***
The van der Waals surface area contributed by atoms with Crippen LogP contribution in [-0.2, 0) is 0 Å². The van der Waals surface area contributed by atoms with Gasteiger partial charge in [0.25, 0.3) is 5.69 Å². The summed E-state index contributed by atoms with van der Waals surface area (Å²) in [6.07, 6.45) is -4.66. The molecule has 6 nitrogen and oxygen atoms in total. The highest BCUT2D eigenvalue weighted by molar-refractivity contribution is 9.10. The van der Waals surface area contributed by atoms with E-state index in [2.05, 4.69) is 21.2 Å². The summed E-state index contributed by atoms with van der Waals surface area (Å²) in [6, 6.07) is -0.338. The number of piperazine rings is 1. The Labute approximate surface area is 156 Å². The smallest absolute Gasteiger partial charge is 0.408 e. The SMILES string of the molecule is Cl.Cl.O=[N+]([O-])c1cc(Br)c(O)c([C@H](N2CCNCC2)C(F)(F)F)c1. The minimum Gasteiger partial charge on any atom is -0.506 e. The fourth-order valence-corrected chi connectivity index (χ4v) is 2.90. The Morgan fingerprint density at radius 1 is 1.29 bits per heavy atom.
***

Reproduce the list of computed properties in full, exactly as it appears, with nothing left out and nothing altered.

The van der Waals surface area contributed by atoms with Crippen LogP contribution in [-0.2, 0) is 0 Å². The van der Waals surface area contributed by atoms with Gasteiger partial charge in [0.25, 0.3) is 5.69 Å². The summed E-state index contributed by atoms with van der Waals surface area (Å²) in [6.07, 6.45) is -4.66. The molecule has 6 nitrogen and oxygen atoms in total. The highest BCUT2D eigenvalue weighted by molar-refractivity contribution is 9.10. The van der Waals surface area contributed by atoms with E-state index in [2.05, 4.69) is 21.2 Å². The summed E-state index contributed by atoms with van der Waals surface area (Å²) in [6, 6.07) is -0.338. The number of piperazine rings is 1. The Labute approximate surface area is 156 Å². The smallest absolute Gasteiger partial charge is 0.408 e. The SMILES string of the molecule is Cl.Cl.O=[N+]([O-])c1cc(Br)c(O)c([C@H](N2CCNCC2)C(F)(F)F)c1. The minimum Gasteiger partial charge on any atom is -0.506 e. The fourth-order valence-corrected chi connectivity index (χ4v) is 2.90. The Morgan fingerprint density at radius 1 is 1.29 bits per heavy atom.